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Research Says Most Fail At New Year's Resolutions

MINNEAPOLIS (WCCO) – Millions of Americans are busy writing up their New Year's resolutions for 2015.

According to a U.S. government survey, the top resolutions this year are to lose weight, get organized and spend less money.

But research shows only about 8 percent of people actually succeed.

"By and large when you look at people six months later and evaluate how well they did on New Year's resolutions, typically they are are not wildly successful," University of St. Thomas psychology professor, John Tauer, said.

"The average fitness New Year's resolution is surprisingly kept for a whopping eight days," fitness expert and founder of, Ali Holman, said.

Tauer says it typically takes an environmental change to get someone to change lifelong habits, like someone changing their diet after finding out they have diabetes.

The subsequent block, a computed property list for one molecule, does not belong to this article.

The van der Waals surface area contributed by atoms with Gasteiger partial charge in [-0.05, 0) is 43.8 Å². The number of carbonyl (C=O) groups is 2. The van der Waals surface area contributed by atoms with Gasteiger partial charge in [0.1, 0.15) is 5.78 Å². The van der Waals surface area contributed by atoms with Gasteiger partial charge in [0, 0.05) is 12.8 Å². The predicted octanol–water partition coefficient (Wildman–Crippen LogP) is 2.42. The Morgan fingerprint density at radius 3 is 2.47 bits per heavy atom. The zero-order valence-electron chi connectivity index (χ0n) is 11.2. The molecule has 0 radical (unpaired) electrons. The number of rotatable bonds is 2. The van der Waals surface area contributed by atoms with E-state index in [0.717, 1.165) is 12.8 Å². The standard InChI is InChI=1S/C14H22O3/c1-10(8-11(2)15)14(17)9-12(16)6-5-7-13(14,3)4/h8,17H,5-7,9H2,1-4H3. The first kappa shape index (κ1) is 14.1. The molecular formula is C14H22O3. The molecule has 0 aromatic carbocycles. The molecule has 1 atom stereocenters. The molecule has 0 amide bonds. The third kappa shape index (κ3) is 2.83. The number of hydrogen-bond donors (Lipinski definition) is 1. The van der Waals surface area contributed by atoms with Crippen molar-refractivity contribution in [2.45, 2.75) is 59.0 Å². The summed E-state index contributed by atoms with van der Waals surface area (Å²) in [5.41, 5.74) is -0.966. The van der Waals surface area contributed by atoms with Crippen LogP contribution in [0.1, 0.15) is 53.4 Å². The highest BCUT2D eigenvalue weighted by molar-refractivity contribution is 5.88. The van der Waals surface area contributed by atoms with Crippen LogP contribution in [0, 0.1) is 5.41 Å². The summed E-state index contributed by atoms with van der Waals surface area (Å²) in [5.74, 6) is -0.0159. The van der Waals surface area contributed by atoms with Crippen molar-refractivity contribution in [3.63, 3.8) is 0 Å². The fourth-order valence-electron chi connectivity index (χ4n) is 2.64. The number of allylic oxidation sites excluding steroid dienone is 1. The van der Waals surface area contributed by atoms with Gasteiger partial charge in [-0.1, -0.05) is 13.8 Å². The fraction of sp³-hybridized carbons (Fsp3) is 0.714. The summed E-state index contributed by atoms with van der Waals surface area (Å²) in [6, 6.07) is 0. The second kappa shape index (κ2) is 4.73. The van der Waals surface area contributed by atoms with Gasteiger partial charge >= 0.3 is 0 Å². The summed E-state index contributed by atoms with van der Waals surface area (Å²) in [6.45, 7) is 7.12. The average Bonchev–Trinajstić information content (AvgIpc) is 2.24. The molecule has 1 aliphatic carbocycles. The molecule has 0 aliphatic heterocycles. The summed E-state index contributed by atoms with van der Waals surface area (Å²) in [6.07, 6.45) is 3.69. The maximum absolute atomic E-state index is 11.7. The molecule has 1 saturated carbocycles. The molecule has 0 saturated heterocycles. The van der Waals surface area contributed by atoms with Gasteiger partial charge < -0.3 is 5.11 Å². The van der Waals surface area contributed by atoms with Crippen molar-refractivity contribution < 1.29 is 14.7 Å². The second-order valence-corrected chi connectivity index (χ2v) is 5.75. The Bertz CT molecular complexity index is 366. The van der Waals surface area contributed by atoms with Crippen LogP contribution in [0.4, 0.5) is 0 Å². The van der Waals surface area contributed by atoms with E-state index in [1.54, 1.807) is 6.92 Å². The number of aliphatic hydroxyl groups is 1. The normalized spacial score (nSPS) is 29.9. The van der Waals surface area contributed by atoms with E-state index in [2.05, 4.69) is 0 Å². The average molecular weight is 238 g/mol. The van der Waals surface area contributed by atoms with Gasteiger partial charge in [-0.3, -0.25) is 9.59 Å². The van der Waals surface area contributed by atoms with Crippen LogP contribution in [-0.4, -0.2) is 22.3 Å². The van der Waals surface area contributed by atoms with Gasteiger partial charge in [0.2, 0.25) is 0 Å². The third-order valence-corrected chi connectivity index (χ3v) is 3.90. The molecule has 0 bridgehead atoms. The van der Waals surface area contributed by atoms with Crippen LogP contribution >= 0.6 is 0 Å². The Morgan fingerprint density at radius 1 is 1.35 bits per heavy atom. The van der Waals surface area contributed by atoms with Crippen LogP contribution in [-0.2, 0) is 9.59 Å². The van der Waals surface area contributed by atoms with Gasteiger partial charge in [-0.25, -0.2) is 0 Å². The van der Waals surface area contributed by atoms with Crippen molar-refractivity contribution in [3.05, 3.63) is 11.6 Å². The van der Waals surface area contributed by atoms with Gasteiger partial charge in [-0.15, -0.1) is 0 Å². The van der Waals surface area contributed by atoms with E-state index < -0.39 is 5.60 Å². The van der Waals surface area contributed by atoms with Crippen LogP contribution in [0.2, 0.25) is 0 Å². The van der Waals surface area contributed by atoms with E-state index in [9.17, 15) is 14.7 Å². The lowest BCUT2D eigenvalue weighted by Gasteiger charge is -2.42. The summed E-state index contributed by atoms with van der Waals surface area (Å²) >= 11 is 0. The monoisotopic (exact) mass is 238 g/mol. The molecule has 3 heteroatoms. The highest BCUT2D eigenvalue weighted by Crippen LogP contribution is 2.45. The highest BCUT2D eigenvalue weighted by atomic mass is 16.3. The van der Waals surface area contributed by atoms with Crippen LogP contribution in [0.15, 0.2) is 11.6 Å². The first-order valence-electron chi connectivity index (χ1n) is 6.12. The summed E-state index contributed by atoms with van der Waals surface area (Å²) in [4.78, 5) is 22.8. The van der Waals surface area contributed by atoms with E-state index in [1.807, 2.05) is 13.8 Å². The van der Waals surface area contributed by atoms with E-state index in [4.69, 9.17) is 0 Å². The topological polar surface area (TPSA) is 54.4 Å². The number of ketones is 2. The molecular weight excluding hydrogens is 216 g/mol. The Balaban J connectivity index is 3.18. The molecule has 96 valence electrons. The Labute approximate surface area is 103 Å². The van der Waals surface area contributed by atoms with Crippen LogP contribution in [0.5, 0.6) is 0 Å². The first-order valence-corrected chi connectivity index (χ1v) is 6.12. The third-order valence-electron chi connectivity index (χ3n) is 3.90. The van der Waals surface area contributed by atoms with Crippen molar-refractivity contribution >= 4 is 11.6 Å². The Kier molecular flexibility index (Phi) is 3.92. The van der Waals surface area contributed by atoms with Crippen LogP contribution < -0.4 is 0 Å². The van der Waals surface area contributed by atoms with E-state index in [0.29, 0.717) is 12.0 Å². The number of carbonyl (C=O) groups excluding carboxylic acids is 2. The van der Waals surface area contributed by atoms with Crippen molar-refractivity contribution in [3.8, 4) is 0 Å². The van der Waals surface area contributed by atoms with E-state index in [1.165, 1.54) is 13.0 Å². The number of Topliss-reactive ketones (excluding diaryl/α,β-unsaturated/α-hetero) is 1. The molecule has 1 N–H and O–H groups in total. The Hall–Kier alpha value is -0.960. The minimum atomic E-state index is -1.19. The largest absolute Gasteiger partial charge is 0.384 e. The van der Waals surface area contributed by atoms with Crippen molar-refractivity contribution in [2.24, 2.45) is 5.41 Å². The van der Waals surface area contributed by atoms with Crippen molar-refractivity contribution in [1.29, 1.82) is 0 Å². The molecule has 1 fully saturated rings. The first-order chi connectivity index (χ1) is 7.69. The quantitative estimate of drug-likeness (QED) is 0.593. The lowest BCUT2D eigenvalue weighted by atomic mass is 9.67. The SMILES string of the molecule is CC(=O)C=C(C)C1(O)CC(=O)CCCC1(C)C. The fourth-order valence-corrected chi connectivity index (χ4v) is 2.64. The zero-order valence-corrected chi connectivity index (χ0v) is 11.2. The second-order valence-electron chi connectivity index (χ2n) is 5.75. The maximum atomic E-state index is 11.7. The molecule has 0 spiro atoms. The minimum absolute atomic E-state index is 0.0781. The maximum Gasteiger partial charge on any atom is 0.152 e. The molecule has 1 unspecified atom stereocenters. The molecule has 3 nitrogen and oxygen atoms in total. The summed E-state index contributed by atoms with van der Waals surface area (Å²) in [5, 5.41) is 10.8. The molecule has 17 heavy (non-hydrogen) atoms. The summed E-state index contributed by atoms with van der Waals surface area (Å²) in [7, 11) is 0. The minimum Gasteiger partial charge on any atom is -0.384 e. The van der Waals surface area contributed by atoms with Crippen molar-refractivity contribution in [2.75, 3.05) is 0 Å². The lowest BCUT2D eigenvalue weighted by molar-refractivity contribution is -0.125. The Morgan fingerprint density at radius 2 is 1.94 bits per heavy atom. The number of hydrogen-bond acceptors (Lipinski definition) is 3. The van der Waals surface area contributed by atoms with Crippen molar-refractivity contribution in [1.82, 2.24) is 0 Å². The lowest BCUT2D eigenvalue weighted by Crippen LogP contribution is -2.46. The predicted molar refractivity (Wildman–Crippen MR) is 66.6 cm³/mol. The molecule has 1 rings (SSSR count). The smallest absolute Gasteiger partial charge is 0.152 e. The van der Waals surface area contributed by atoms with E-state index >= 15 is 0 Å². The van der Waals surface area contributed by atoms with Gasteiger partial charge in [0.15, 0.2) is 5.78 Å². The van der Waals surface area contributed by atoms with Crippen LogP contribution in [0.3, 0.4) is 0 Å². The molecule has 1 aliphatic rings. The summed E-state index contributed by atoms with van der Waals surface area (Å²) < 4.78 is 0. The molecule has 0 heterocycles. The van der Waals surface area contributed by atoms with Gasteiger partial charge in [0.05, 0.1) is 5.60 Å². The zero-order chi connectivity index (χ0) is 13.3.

"Hopefully it isn't a health scare but something has to change the cues that we have," he said.

Still, the start of a new year can be the kick you need.  People have more success sticking to resolutions if their goals are small and specific.

"Instead of setting this huge goal, 'I want to lose 30 pounds this year,' or 'I'm going to go to the gym every day,' set that weekly goal," Holman said.  "Say, 'In the next seven days this is my goal.' And then allow for some screw-ups."

While the numbers may be stacked against you, experts say there is still value in setting goals for a new year, whether it's Jan. 1 or anytime of the year.

"It's a reminder that each one of us has areas we want to be better in, but there's no reason to wait until January," Tauer said.

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